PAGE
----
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Polyphyllin VII attenuated RANKL-induced osteoclast differentiation via inhibiting of TRAF6/c-Src/PI3K pathway and ROS production

Abstract

Background

Osteoporosis is a worldwide severe bone disease. This study aimed to evaluate the effect of polyphyllin VII on the genesis of osteoclasts from bone marrow macrophages (BMMs) and its potentiality as a therapeutic drug for osteoporosis.

Methods

BMMs were induced to differentiate into osteoclasts by RANKL and M-CSF. The cells were then treated with various concentrations of polyphyllin VII. Intracellular reactive oxygen species (ROS) measurement assay, resorption pit formation assay, tartrate-resistant acid phosphatase (TRAP) staining and TRAP activity assessment, cell viability assay, active GTPase pull-down assay, immunofluorescent staining, immunoblotting, and RT-PCR were performed.

Results

RANKL + M-CSF significantly increased TRAP activity, number of osteoclasts, number and area of lacunae, intracellular content of ROS, protein levels of Nox1, TRAF6, c-Src and p-PI3K, as well as the content of activated GTP-Rac1, which were significantly blocked by polyphyllin VII in a concentration-dependent manner.

Conclusion

These findings suggested that polyphyllin VII inhibited differentiation of BMMs into osteoclasts through suppressing ROS synthesis, which was modulated by TRAF6–cSrc–PI3k signal transduction pathway including GTP-Rac1 and Nox1. Polyphyllin VII could be a therapeutic drug for osteoporosis.

Peer Review reports

Background

Osteoporosis is characterized by reduced bone mass and disruption of bone architecture, resulting in increased risk of fragility fractures which represent the main clinical consequence of the disease. Fragility fractures are associated with substantial pain and suffering, disability and even death for affected patients and substantial costs to society [1]. It is estimated that approximately 40% white women with ages over 50 years old [2] and 13% white men with ages over 50 years [3] will suffer bone fractures due to osteoporosis. The annual economic burden for fractures derived from osteoporosis was 130–200 billion US dollars in the United States in 2005, and will increase to 250 billion US dollars in 2025 since the incidence of osteoporosis related fractures increases quickly [4]. With the increase of senior population in the society, osteoporosis and its related fractures have become a world widely concerned health problem.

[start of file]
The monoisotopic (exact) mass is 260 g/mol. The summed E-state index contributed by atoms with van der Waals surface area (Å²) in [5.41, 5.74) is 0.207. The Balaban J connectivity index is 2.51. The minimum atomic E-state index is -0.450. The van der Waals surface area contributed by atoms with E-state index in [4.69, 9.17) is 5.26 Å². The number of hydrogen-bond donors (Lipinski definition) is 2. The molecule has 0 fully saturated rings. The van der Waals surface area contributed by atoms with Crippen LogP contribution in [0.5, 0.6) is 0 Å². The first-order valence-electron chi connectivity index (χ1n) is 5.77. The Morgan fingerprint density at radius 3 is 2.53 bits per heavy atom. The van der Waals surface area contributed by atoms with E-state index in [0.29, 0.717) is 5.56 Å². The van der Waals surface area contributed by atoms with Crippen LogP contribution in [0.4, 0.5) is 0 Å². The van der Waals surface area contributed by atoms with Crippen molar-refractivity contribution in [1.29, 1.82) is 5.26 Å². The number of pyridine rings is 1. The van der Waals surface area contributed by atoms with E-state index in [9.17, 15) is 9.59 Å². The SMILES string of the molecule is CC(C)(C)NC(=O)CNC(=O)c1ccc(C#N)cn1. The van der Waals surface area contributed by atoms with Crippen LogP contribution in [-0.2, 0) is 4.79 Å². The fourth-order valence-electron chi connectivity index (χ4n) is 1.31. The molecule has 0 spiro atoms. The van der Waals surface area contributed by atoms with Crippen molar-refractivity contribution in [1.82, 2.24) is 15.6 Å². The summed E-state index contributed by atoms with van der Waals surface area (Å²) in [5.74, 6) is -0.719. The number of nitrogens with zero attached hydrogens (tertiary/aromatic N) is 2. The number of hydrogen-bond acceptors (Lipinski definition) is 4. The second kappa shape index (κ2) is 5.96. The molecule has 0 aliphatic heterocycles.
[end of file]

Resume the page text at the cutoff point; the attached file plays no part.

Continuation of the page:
The main clinically applied medications for osteoporosis are bisphosphonates, estrogen, selective estrogen receptor modulators (Raloxifene), teriparatide, Denosumab, and calcitonin. However, every medication has limitation. For example, bisphosphonates, the first line medication, have the side effects of causing necrosis of jaws, severe musculoskeletal pain, esophagus cancer, and kidney failure [5]. The newly approved RANKL inhibitor, Denosumab (Prolia), inhibits the rebuild of bone, and hence has the risk of increase in necrosis of jaws, causing atypical fractures and delaying bone repair [6]. Moreover, these medications are less effective for age, corticosteroids and other disease related osteoporosis. Therefore, development of safe and effective medications to treat osteoporosis is in high demand.

Reactive oxygen species (ROS) are small molecules containing oxygen, resulting from the oxidative metabolism processes [7]. Age and inflammation increase the production of ROS and lead to oxidative stress resulting from the imbalance between anti-oxidants and oxidants in the cells and tissues [8]. Menopause and decline in the concentration of estrogen are thought to be key factors of osteoporosis. However, it is currently found that age is the key factor causing loss of bone mass and decrease in bone strength, while decline in estrogen is just a consequence of age [9]. ROS has been found to play important roles in causing age-related osteoporosis through promoting genesis of osteoclasts and bone resorption [10].